"Our Confindex rose fell from 126 to 124 [on a scale of 200] for the second quarter," says Stuart Binstock, CEO of CFMA. In the first quarter of 2011, the Confindex hit 131.
Binstock says the CFMA survey shows the industry is concerned but not overly worried about the direction the market is heading. "The most consistent theme we hear is that banks continue to hold back on project lending," he says.
The Confindex still remains generally positive. "In completing the numeric portion of our survey, CFOs tend to focus on their firms' specific markets and finances, rather than react emotionally to the headlines," says Anirban Basu, CEO of economic consultant Sage Policy Group Inc., Baltimore, and CFMA economic adviser.
"For example, over the last quarter, we have had bad news out of Europe, low job growth and a higher unemployment rate here, and unrest in the Middle East," Basu notes. The Confindex shows that CMFA members view the recent gloomy economic and political news as cause for concern but not as catastrophic, he says.
Project financing is still a major problem for the industry, but there are signs that credit may be loosening. As part of the CICI survey, ENR asked whether financing for projects is more or less available that it was six months ago.
Survey respondents continue to believe project financing has stabilized. In the second quarter, 23.2% said that project financing was getting easier, up from 21.1% in the first quarter, while only 15.2% in this quarter said is was tougher, down from 16.6% last quarter. However, project financing remains tight; until it becomes more readily available, the recovery will be slow.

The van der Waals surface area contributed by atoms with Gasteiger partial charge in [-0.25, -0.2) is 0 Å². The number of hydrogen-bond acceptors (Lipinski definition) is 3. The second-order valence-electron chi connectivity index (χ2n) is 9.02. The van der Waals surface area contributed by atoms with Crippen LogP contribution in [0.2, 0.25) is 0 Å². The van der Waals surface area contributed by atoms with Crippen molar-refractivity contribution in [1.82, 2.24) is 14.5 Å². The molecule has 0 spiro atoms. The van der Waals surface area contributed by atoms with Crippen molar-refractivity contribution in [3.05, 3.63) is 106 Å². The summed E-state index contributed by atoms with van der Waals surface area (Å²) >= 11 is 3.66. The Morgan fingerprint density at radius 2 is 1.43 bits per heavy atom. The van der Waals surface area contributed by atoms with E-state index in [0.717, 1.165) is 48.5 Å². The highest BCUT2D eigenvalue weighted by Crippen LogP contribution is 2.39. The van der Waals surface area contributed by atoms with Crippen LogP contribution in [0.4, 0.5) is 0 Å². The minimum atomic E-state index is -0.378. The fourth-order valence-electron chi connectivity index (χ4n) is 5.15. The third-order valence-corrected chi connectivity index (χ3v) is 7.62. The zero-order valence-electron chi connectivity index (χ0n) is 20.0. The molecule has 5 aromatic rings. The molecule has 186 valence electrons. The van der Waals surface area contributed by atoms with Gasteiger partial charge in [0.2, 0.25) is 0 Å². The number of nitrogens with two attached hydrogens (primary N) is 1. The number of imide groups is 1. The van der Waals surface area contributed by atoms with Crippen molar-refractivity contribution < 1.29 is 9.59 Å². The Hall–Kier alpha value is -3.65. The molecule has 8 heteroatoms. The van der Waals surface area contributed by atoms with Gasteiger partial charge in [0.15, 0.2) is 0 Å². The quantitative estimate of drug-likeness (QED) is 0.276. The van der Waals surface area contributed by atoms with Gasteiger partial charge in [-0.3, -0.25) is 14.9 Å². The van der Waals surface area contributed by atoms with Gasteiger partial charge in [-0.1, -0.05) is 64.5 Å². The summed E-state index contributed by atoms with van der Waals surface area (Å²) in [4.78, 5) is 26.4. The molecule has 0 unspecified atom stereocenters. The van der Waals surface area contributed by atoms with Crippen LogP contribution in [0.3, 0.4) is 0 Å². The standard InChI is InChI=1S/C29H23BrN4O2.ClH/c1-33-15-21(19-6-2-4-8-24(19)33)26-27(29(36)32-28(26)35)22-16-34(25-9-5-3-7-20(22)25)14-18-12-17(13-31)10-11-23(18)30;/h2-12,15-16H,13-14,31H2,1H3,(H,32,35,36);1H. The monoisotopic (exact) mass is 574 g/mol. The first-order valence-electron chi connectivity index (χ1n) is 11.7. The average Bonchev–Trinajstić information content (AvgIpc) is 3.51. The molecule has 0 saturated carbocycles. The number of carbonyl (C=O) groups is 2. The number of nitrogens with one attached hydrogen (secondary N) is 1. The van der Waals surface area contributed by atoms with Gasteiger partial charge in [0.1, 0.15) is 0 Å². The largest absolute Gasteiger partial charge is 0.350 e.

Among the individual sectors, the survey shows that respondents are a little less confident in primarily private-sector markets than they were in the last quarter, which may reflect concerns about the overall economy. The biggest drop was in the petroleum sector, which fell from a CICI rating of 76 in the first quarter to 68 in the second quarter. Power also saw a major decline, to 66 from 71.
Other declines include environmental (down five points, to 55), multi-unit residential (down three, to 68), retail (down two, to 49), transportation (down two, to 50), health care (down one, to 68) and industrial (down one, to 62).
Some of the weakest markets seem to be gaining strength. The market perceived to be the weakest, entertainment and cultural, rose five points, to 46. Other gainers were higher education (up three, to 56), K-12 education (up two, to 46), commercial offices (up two, to 49), and hotels and hospitality (up two, to 53).